I no longer have a computer and therefore must use loan machines for the time being to complete any and all blogging work. Fortunately, I have a new machine on the way, and this one will have astronomically higher-grade memory (16 GB, which is great for me), so it will allow me to complete work with comparatively lightning-quick speed. For the last two years I have worked on a computer well past its prime that slowed to near uselessness; I was simply too lazy to buy a replacement. Now I have no choice, but it’ll be a remarkable change from where I’ve been for quite some time, slowing my own productivity through a machine with an outdated OS. In the meantime, lacking the same capacity to sift through my photos that I normally have (backed up both on a cloud and external hard drive), I must end the year with some middling posts, which I hope are still of better-than-middling interest.
The standard for pedestrian crossing signals seems to be evolving toward greater standardization across the country, with more places using signals that both provide countdowns to tell the pedestrian the remaining time left to cross, and audible indicators to aid the blind and visually impaired in knowing when it’s safe to cross. One other advancement in pedestrian crossing signals took place quite a bit longer ago: it was a real surprise in 2017 to come across this in downtown Jersey City, right across the river from Lower Manhattan.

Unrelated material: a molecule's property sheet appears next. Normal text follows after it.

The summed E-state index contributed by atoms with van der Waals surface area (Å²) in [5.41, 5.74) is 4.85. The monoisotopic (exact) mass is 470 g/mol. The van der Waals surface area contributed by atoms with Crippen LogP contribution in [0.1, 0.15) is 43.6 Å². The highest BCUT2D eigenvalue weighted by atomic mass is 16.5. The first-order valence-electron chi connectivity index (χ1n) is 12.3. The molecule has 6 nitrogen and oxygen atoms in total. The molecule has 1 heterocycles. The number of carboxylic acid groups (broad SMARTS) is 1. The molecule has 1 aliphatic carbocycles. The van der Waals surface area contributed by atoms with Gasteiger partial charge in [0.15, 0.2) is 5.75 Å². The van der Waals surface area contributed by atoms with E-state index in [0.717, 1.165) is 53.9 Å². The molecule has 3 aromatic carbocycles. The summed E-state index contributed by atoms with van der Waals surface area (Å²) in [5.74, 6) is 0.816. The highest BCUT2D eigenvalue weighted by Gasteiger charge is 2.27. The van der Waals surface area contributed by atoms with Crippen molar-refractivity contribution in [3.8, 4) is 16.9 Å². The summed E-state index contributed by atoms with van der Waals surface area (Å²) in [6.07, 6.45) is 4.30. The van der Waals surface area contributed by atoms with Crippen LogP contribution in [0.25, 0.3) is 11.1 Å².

Blurry photo at dusk, but enough of the illumination is still visible. Looks pretty ancient. It’s a rarity to find pedestrian crossing signals that still use the words “WALK” and “DON’T WALK”, which public works departments largely eliminated in the 2000s, if not earlier. I’m sure one factor for their elimination was that nearsighted people cannot necessarily distinguish the words, though that’s a small consideration since “WALK” and “DON’T WALK” have long been radically different colors. My suspicion is the bigger issue is that text may prove insufficient for those who cannot read English (or cannot read at all), and visuals are much more effective at eliminating any chance of ambiguity. Though I have doubts that an open palm facing forward is a universal command for stop, it’s probably implicit across enough different countries and cultures to prove more accessible than any text. (Which makes it a bit surprising that we have retained the word “STOP” in the red octagons that order motorists, but then, normally the issuance of a drivers license is contingent on understanding some basic rules of the road, which includes enough literacy for the most fundamental of signage. Transportation and traffic engineers cannot make the same assumptions about pedestrians, and must always use symbols or risk death if pedestrians cannot read the signs.)
Regardless of the future for these signals, my guess is that, in due time, Jersey City Public Works will (or already has) phased out those last removing text-based pedestrian crossing signals. And while they almost certainly will replace with the picture-oriented countdown version, let’s hope they’re a bit more functional than this one I recently came across in downtown Indianapolis (with the glorious Vonnegut family designed Athenaeum building in the background):
Do they have a separate symbol for those pedestrians who have not yet enjoyed the benefit of a good decapitation?